### Author Topic: Magnetic absolute and incremental encoder  (Read 211 times)

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#### nForce

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##### Magnetic absolute and incremental encoder
« on: January 19, 2019, 07:11:39 am »
I would like to know how does it work the magnetic absolute encoder and incremental one? Not the optical one.

I have these 2 signals (in attachment) from the incremental magnetic encoder. How would I calculate the speed of the motor?

Thanks.

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##### Re: Magnetic absolute and incremental encoder
« Reply #1 on: January 19, 2019, 08:06:04 am »
This is the same as optical encoders work.

The speed regardless of the direction (assuming that direction is constant) - just use any channel and measure the frequency (number of edge transitions in a unit of time). The RPMs are proportional to that value. Exact coefficient depends on the overall mechanical design of the system.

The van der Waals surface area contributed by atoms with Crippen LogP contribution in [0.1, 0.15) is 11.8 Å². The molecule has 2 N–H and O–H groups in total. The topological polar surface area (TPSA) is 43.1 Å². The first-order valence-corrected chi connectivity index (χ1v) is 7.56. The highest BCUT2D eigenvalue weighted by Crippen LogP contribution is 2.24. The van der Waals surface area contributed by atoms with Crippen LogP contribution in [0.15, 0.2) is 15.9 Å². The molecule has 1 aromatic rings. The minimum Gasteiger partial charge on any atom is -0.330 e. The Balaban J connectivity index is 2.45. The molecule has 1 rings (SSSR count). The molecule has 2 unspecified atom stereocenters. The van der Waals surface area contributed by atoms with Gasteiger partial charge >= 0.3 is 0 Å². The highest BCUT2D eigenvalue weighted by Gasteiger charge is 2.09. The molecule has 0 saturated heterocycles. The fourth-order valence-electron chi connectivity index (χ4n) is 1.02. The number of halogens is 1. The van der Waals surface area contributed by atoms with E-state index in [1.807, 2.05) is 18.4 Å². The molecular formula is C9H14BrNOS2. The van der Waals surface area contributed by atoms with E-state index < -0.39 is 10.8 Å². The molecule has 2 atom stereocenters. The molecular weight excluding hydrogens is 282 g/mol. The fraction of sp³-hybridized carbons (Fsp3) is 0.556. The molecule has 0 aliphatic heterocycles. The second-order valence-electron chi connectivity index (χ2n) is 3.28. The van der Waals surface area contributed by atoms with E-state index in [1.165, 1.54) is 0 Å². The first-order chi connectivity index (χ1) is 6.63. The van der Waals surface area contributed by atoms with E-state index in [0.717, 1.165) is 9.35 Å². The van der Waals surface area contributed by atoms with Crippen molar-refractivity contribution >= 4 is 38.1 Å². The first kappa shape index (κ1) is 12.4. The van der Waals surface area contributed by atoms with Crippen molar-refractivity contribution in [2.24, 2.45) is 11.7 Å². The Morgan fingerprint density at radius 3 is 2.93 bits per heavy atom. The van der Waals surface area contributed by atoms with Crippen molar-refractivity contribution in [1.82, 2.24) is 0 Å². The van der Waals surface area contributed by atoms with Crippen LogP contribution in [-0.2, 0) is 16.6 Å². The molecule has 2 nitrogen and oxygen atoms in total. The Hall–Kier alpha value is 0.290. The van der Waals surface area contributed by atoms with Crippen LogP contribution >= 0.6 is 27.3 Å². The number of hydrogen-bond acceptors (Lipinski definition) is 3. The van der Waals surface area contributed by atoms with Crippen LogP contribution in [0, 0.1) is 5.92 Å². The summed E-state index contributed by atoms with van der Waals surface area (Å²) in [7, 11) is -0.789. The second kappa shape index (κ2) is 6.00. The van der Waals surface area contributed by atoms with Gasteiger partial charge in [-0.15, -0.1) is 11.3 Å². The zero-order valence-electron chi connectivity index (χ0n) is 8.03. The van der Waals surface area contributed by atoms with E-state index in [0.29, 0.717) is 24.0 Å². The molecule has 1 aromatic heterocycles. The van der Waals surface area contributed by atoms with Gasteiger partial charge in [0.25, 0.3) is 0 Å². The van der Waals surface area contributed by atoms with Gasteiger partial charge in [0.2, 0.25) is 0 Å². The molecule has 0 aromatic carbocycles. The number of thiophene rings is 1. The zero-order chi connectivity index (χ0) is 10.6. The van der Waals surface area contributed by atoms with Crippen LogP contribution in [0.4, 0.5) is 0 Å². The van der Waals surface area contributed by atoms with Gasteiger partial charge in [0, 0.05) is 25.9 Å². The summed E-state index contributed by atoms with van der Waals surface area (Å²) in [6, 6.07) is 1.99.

Alex

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#### nForce

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##### Re: Magnetic absolute and incremental encoder
« Reply #2 on: January 19, 2019, 08:54:07 am »
Ok, in my case it's:

(12.02 kHz * 60)/1024

From where do we get that 60 and 1024?

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##### Re: Magnetic absolute and incremental encoder
« Reply #3 on: January 19, 2019, 09:01:12 am »
1024 looks like the number of edges per revolution. Assuming you are counting only rising or falling edges, that would make your encoder to be 4096 steps/rev, which is pretty standard.

Where does 60 come from, I have no idea. Do you have any sort of gearing between the motor and the encoder?

In your case, if you count N pulses per minute, then RPM = N / 1024, since 1024 pulses constitute the full rotation.
Alex

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#### rstofer

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##### Re: Magnetic absolute and incremental encoder
« Reply #4 on: January 19, 2019, 03:33:14 pm »
kHz is in seconds, RPM is in minutes, 60 shows up in there somewhere.

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##### Re: Magnetic absolute and incremental encoder
« Reply #5 on: January 19, 2019, 03:35:18 pm »
Yes, that makes sense
Alex

Smf